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Fine blend of dance and music



Padma Subrahmanyam — Pic by S. R. Raghunathan

THE 30th ANNUAL festival of Kartik Fine Arts had one of its finer moments in the Shyama Sastri Swarajathi "Kamakshi" performed by Padma Subrahmanyam. The celebrated Swarajati addressed to the deity Kamakshi of Kanchi was taken up by the danseuse to express her own anguish about the current state of affairs of the Kanchi Kamakoti Peetam. Padma appealed to the deity to protect the Kamakoti Matam. Music and poetry blended with the smooth and grand flow of dance as delineated by Padma. The songs are replete with the natural pathos and tenderness of a child crying to reach out to its mother. In Padma Subrahmanyam's dance, the movements furnished the appropriate syllables for the intonation of melody created by B. Kannan on the veena. It was interesting to note that there was no nattuvangam and the nritta pieces were done to swaras on the veena. The piece was simple and straight, yet elegant and easy to understand.

Padma Subrahmanyam is known for her excesses in abhinaya but in this piece, there was vishranthi, a sense of sobriety and melancholy. She developed the dance appropriately with the developing of the raga structure along with the sahitya. The korvais were all presented with the different karanas. The beauty of it all was embellished by the vocal singing of Gayathri Kannan, Vijayalakshi Krishnamurthy, (though the very beginning was not srutisudda) the mridangam of Nellai Balaji, veena of Kannan, flute of C. P. Venkatesan and the violin of Thanjavur Babu. Little Syamakrishna did his bit on the ganjira.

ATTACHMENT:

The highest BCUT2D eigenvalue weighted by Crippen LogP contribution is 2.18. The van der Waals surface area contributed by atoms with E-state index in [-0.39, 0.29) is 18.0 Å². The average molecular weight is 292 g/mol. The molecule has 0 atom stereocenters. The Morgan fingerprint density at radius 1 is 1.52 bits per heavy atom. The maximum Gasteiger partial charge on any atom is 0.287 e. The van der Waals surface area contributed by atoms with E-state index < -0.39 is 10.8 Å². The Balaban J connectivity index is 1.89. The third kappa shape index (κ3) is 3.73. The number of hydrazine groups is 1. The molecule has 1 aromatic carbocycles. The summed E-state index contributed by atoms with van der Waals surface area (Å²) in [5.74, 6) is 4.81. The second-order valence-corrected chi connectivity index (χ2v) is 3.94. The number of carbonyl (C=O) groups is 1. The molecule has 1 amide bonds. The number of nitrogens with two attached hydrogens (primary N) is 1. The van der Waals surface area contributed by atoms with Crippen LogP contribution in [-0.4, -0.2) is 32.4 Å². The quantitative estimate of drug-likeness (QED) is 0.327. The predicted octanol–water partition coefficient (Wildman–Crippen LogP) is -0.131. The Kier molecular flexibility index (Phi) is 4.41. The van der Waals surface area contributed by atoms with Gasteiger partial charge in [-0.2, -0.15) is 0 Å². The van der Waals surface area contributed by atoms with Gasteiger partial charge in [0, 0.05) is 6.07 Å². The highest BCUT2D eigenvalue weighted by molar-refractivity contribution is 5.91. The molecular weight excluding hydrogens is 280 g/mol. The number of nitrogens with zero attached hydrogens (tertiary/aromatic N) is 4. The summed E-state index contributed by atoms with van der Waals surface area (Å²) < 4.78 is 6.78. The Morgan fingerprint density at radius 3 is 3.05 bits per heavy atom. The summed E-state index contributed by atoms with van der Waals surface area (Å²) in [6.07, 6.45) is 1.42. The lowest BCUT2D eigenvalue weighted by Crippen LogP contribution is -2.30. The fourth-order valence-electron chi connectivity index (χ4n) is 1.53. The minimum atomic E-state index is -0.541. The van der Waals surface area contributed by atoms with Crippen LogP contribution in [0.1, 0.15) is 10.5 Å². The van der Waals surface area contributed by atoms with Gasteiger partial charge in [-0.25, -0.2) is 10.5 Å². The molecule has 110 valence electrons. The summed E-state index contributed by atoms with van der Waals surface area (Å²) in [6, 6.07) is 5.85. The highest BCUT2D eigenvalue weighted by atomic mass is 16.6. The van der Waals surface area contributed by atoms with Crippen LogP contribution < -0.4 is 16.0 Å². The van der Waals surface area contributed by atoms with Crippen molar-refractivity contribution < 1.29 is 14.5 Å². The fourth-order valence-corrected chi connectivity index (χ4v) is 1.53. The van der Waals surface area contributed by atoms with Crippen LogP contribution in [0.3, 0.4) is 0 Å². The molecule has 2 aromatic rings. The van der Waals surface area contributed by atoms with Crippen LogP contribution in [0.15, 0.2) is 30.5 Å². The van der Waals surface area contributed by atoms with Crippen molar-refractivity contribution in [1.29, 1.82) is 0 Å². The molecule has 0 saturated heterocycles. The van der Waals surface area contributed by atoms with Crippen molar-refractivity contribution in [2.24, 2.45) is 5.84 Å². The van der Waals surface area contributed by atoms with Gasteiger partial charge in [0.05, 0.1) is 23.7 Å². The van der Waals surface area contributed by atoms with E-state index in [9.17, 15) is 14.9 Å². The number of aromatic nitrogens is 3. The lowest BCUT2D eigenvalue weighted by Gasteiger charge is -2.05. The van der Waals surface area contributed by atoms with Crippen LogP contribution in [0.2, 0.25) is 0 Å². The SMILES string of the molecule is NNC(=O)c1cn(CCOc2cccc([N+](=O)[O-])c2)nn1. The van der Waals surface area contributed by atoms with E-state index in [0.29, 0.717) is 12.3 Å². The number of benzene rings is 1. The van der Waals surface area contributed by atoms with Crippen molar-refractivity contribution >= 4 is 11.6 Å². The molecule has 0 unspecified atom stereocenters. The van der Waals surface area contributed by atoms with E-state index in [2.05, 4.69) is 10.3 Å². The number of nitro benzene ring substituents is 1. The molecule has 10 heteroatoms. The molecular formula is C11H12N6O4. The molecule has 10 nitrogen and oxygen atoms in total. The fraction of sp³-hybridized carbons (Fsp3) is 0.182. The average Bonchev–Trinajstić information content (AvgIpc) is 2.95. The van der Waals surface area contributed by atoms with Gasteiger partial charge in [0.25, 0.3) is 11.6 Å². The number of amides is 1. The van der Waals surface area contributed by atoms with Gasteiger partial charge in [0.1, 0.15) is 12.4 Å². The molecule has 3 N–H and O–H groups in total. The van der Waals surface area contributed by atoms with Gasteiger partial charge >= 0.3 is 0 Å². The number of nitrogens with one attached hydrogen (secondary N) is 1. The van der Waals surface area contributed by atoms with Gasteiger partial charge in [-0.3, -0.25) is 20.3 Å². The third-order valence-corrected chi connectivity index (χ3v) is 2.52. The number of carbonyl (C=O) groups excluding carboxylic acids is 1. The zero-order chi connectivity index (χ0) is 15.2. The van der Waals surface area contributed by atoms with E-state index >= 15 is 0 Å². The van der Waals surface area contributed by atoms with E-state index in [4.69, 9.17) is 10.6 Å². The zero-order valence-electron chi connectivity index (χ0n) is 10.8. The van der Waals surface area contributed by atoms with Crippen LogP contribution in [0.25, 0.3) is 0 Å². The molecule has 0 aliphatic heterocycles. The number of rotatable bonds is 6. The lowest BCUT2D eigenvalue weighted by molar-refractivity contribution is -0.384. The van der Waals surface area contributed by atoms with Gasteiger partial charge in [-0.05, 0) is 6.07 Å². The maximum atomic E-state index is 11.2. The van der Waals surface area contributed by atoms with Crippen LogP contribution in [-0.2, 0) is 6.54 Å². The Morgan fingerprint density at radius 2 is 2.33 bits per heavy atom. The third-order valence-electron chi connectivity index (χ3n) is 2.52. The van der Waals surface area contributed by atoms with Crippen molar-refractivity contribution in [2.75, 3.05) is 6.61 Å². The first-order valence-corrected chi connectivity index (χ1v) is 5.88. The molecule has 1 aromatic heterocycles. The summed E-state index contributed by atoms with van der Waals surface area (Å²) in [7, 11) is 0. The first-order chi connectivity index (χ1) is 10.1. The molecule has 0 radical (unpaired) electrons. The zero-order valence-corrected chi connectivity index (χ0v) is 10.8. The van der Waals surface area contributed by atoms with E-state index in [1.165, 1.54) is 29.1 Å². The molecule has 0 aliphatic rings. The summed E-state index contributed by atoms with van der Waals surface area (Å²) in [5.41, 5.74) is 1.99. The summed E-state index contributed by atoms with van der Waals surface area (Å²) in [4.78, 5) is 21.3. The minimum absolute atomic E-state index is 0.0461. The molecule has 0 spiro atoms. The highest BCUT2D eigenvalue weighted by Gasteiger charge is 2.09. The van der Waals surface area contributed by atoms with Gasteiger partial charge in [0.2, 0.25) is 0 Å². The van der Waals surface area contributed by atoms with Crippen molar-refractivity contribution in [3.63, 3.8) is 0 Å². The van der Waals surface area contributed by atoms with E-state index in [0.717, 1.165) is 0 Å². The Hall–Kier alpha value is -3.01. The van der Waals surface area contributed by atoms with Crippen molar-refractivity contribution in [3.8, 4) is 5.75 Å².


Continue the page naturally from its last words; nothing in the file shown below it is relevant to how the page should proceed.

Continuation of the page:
Now most dancers come under pressure to present thematic programmes. It was therefore refreshing to witness a margam by Padma. The margam s began with a Ganesha Kautwam with its humorous moments of showing Ganesha leela. Padma Subrahmanyam's senior disciple Uma Sriram performed one piece in the marga. A composition of Padma's mother Meenakshi, the light piece was performed with dignity by Uma. Her long fingers and slender build added to the beauty of the mudras and the dance. The sweet poem written by Andal in the Nachiar Tirumozhi addressed to the conch of Vishnu wondering about the sweetness of the lips with the metaphor of camphor and the water in the lotus was beautifully performed by Padma. But the Oothukkadu Venkatasubba Iyer's Punnagavarali rasasabdam was done completely understated, uncharacteristic of Padma.

Enjoyable

Ananda Shankar Jayant presented a dance drama ``Budham Sharanam Gatchami." The Sanskrit dance drama had taken lyrics from ``Budhacharita," ``Lalita Vistara" and ``Soundara Nanda" by Ashvaghosha Padya Choodamani. Music composed by Prema Ramamurthy was pleasant to the ear. The young girls who took part in the group compositions were all well trained.

The episodes from Buddha's life were depicted well with the dream of the King Elephant being shown very subtly and imaginatively in a nice décor with pillars and a tasteful backdrop.

With the entry of Ananda Shankar Jayant as the young Siddhartha the quality took a different turn. Her every stance and every move showed the rigour of training and internalisation. Perhaps a bit too much time was given to the unknown and imagined romantic encounter of Siddhartha and Yashodhara. There was the Kalakshetra touch in the décor and the costumes. There was a centring in her dance that comes with years of practice and intellectual understanding. She stood apart in her role as Siddhartha and as Buddha. Ananda's dance is minimalistic but conveys a lot. Mamata as Yashodhara and Mayadevi came close but needs some more time before she can rise above the training. An enjoyable dance drama.

V. R. DEVIKA

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